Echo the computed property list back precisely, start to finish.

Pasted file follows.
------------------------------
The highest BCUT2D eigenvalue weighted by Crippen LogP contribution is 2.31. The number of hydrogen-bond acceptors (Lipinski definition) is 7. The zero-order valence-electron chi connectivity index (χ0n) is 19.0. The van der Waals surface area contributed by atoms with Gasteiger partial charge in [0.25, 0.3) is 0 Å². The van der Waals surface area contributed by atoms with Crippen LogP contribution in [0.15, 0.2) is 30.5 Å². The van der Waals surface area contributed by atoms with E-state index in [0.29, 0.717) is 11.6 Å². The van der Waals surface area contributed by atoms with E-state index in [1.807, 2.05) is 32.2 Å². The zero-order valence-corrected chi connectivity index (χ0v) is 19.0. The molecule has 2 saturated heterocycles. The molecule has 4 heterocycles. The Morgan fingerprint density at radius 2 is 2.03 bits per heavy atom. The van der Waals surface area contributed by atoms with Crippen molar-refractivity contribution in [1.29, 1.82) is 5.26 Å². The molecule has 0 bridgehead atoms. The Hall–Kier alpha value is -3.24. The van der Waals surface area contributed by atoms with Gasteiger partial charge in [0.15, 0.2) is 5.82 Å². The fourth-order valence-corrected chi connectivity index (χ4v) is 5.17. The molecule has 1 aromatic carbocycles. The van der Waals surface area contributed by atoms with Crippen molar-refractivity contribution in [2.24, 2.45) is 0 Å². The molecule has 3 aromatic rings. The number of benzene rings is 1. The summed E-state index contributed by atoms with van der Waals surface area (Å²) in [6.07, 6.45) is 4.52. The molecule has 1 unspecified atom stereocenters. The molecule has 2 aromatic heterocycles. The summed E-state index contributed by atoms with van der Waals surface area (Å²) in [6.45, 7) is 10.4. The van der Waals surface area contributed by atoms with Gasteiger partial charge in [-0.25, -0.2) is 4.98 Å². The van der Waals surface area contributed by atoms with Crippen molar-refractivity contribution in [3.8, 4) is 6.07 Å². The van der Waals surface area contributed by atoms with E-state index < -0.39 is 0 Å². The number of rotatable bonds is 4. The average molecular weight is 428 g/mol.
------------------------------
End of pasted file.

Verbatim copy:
The highest BCUT2D eigenvalue weighted by Crippen LogP contribution is 2.31. The number of hydrogen-bond acceptors (Lipinski definition) is 7. The zero-order valence-electron chi connectivity index (χ0n) is 19.0. The van der Waals surface area contributed by atoms with Gasteiger partial charge in [0.25, 0.3) is 0 Å². The van der Waals surface area contributed by atoms with Crippen LogP contribution in [0.15, 0.2) is 30.5 Å². The van der Waals surface area contributed by atoms with E-state index in [0.29, 0.717) is 11.6 Å². The van der Waals surface area contributed by atoms with E-state index in [1.807, 2.05) is 32.2 Å². The zero-order valence-corrected chi connectivity index (χ0v) is 19.0. The molecule has 2 saturated heterocycles. The molecule has 4 heterocycles. The Morgan fingerprint density at radius 2 is 2.03 bits per heavy atom. The van der Waals surface area contributed by atoms with Crippen molar-refractivity contribution in [1.29, 1.82) is 5.26 Å². The molecule has 0 bridgehead atoms. The Hall–Kier alpha value is -3.24. The van der Waals surface area contributed by atoms with Gasteiger partial charge in [0.15, 0.2) is 5.82 Å². The fourth-order valence-corrected chi connectivity index (χ4v) is 5.17. The molecule has 1 aromatic carbocycles. The van der Waals surface area contributed by atoms with Crippen molar-refractivity contribution in [2.24, 2.45) is 0 Å². The molecule has 3 aromatic rings. The number of benzene rings is 1. The summed E-state index contributed by atoms with van der Waals surface area (Å²) in [6.07, 6.45) is 4.52. The molecule has 1 unspecified atom stereocenters. The molecule has 2 aromatic heterocycles. The summed E-state index contributed by atoms with van der Waals surface area (Å²) in [6.45, 7) is 10.4. The van der Waals surface area contributed by atoms with Gasteiger partial charge in [-0.25, -0.2) is 4.98 Å². The van der Waals surface area contributed by atoms with Crippen molar-refractivity contribution in [3.8, 4) is 6.07 Å². The van der Waals surface area contributed by atoms with E-state index < -0.39 is 0 Å². The number of rotatable bonds is 4. The average molecular weight is 428 g/mol.